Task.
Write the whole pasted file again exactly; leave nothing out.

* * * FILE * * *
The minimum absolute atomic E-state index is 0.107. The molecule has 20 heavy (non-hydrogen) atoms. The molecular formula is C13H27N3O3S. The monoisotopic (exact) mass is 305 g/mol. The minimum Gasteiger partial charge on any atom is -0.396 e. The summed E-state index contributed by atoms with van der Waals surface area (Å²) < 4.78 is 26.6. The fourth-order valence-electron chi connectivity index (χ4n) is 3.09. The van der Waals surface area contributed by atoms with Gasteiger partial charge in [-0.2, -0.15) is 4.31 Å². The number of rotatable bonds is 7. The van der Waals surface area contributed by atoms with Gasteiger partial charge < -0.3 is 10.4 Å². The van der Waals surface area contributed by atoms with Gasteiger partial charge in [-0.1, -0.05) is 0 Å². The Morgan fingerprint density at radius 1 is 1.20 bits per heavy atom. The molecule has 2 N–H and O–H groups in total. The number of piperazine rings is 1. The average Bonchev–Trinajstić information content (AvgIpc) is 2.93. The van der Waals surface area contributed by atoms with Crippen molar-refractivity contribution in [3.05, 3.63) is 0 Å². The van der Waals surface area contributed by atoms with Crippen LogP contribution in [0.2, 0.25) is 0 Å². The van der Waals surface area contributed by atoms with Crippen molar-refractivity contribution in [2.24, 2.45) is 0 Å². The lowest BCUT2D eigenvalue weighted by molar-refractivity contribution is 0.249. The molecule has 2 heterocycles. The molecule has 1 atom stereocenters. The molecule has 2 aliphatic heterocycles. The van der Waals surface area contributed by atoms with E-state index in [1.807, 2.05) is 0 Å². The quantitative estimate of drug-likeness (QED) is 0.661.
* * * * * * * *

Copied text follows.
The minimum absolute atomic E-state index is 0.107. The molecule has 20 heavy (non-hydrogen) atoms. The molecular formula is C13H27N3O3S. The monoisotopic (exact) mass is 305 g/mol. The minimum Gasteiger partial charge on any atom is -0.396 e. The summed E-state index contributed by atoms with van der Waals surface area (Å²) < 4.78 is 26.6. The fourth-order valence-electron chi connectivity index (χ4n) is 3.09. The van der Waals surface area contributed by atoms with Gasteiger partial charge in [-0.2, -0.15) is 4.31 Å². The number of rotatable bonds is 7. The van der Waals surface area contributed by atoms with Gasteiger partial charge < -0.3 is 10.4 Å². The van der Waals surface area contributed by atoms with Gasteiger partial charge in [-0.1, -0.05) is 0 Å². The Morgan fingerprint density at radius 1 is 1.20 bits per heavy atom. The molecule has 2 N–H and O–H groups in total. The number of piperazine rings is 1. The average Bonchev–Trinajstić information content (AvgIpc) is 2.93. The van der Waals surface area contributed by atoms with Crippen molar-refractivity contribution in [3.05, 3.63) is 0 Å². The van der Waals surface area contributed by atoms with Crippen LogP contribution in [0.2, 0.25) is 0 Å². The van der Waals surface area contributed by atoms with Crippen molar-refractivity contribution in [2.24, 2.45) is 0 Å². The lowest BCUT2D eigenvalue weighted by molar-refractivity contribution is 0.249. The molecule has 2 heterocycles. The molecule has 1 atom stereocenters. The molecule has 2 aliphatic heterocycles. The van der Waals surface area contributed by atoms with E-state index in [1.807, 2.05) is 0 Å². The quantitative estimate of drug-likeness (QED) is 0.661.